|Full name||Elaine Tanner|
February 22, 1951 |
Vancouver, British Columbia
|Height||1.60 m (5 ft 3 in)|
|Weight||61 kg (134 lb)|
|Strokes||Backstroke, butterfly, freestyle|
Nicknamed "Mighty Mouse" partly because of her small stature (standing barely five feet tall) and partly due to her competitive drive, Tanner had a large impact on Canadian swimming and is considered one of the top performers in the sport.
During the 1966 Commonwealth Games in Kingston, Jamaica, Tanner won four gold medals and three silvers, becoming the first woman to ever win four golds at a Commonwealth Games. She won the Lou Marsh Trophy, recognizing her as Canada's best athlete in 1966 — the youngest person to ever receive the award — and was also selected as the country's top athlete overall. The following year at the 1967 Pan American Games in Winnipeg, Tanner won two gold and three silver medals, breaking two world records in the process. Tanner arrived at the 1968 Summer Olympics in Mexico City as a heavy medal favorite. She won three Olympic medals in Mexico City, including two individual silver medals and one relay bronze. Suffering from depression, Tanner retired from competition after the 1968 Olympics at just 18 years of age.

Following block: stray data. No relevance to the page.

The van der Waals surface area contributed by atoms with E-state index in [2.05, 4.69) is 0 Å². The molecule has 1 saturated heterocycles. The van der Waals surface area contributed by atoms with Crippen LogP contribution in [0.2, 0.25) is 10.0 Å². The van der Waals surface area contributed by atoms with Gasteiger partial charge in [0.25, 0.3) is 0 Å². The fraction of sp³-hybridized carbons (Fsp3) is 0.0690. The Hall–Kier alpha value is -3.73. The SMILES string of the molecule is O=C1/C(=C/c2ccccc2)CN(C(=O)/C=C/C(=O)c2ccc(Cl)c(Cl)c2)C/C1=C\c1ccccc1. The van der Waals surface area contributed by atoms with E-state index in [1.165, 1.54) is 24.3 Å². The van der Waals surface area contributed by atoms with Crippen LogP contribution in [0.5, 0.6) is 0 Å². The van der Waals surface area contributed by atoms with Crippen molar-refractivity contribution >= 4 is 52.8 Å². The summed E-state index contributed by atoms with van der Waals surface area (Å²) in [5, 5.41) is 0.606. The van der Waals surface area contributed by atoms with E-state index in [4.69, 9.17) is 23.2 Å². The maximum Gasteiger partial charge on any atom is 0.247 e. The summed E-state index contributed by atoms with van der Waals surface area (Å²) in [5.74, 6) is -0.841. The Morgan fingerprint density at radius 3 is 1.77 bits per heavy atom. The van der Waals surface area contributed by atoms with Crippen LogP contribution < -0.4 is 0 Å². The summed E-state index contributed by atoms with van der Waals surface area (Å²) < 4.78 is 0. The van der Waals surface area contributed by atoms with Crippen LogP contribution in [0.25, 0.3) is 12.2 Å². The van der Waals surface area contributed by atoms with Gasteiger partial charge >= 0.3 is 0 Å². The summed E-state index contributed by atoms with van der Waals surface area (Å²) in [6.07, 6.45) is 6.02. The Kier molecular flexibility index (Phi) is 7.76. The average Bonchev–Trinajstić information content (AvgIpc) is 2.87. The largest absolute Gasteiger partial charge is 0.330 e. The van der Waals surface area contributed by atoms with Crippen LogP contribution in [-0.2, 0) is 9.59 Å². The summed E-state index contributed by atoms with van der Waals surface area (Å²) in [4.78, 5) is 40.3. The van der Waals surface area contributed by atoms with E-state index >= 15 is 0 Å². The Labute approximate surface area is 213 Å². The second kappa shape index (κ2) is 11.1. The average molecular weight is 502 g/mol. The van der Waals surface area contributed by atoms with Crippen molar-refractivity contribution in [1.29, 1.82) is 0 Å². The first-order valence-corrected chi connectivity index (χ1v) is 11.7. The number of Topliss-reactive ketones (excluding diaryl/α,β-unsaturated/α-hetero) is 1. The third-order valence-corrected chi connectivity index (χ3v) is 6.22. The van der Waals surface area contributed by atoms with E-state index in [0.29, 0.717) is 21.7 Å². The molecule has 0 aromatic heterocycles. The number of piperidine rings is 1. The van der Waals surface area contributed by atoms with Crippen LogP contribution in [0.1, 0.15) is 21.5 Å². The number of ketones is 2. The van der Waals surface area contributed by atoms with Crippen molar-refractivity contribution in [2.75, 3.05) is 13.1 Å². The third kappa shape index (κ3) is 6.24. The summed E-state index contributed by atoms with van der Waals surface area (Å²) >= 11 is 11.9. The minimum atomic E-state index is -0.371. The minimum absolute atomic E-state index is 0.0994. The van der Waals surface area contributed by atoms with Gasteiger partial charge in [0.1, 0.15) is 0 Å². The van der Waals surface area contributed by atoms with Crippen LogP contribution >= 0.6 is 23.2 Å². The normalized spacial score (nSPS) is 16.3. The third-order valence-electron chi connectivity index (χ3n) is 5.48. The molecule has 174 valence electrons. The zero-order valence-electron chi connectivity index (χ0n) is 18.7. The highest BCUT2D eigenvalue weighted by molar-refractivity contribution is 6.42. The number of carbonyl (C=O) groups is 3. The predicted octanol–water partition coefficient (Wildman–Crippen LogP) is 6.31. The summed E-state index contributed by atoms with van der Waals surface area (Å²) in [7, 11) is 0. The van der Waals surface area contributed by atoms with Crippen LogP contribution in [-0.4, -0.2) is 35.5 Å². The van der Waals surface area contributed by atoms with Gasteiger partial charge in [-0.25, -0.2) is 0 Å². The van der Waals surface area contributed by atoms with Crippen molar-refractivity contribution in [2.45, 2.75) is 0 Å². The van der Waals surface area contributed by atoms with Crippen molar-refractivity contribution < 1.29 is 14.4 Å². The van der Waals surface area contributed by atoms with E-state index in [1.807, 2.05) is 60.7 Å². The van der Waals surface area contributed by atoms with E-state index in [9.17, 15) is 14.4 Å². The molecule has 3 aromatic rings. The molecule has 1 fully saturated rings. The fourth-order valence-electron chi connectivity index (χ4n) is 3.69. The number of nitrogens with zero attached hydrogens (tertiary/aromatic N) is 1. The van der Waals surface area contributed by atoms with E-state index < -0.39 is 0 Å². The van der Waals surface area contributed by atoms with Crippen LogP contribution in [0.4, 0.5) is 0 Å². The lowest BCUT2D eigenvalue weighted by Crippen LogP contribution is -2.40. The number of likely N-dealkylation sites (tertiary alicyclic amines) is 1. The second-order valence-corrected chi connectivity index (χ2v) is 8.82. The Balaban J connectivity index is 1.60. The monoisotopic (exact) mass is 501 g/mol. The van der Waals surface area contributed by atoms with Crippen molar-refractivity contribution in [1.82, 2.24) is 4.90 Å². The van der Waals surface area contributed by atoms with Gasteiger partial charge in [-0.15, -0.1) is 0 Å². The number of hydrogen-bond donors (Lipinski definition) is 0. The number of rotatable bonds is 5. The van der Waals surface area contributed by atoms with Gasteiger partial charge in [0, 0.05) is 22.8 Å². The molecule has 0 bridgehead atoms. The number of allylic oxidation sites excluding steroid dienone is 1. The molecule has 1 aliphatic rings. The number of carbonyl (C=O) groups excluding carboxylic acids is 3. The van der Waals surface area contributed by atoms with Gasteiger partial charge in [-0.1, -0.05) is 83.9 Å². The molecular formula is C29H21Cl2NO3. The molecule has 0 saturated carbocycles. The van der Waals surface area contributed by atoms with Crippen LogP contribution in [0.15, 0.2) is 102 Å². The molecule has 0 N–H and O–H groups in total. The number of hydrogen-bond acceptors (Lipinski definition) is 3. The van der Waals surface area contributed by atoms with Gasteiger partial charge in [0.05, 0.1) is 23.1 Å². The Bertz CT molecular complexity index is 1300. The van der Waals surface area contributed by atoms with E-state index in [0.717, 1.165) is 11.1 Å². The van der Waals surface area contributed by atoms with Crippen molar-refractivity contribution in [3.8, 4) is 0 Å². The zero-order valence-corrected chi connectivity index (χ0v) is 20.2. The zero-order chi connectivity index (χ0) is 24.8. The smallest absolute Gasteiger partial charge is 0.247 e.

Awards and accolades
In 1969, she was made an Officer of the Order of Canada and was inducted into Canada's Sports Hall of Fame in 1971. The Elaine Tanner Award has been presented to Canada’s top junior female athlete since 1972.
Tanner lives in White Rock, British Columbia, with her husband John Watt.
- List of Olympic medalists in swimming (women)
- World record progression 100 metres backstroke
- World record progression 200 metres backstroke
- "If dancing in parks were an Olympic event...". The Globe and Mail. September 16, 2009. Retrieved October 28, 2009.
- "Promise after a painful past". The Province. May 28, 2008. Retrieved October 28, 2009.
- "Elaine Tanner profile at famouscanadianwomen.com". Retrieved October 28, 2009.
- "Canada Sports Hall of Fame Profile". Retrieved October 28, 2009.
- "B.C.'s all-time sporting greats". The Vancouver Sun. November 18, 2008. Retrieved October 28, 2009.
- "Elaine Tanner's life has come full circle". Oakville Beaver. March 28, 2009. Retrieved October 28, 2009.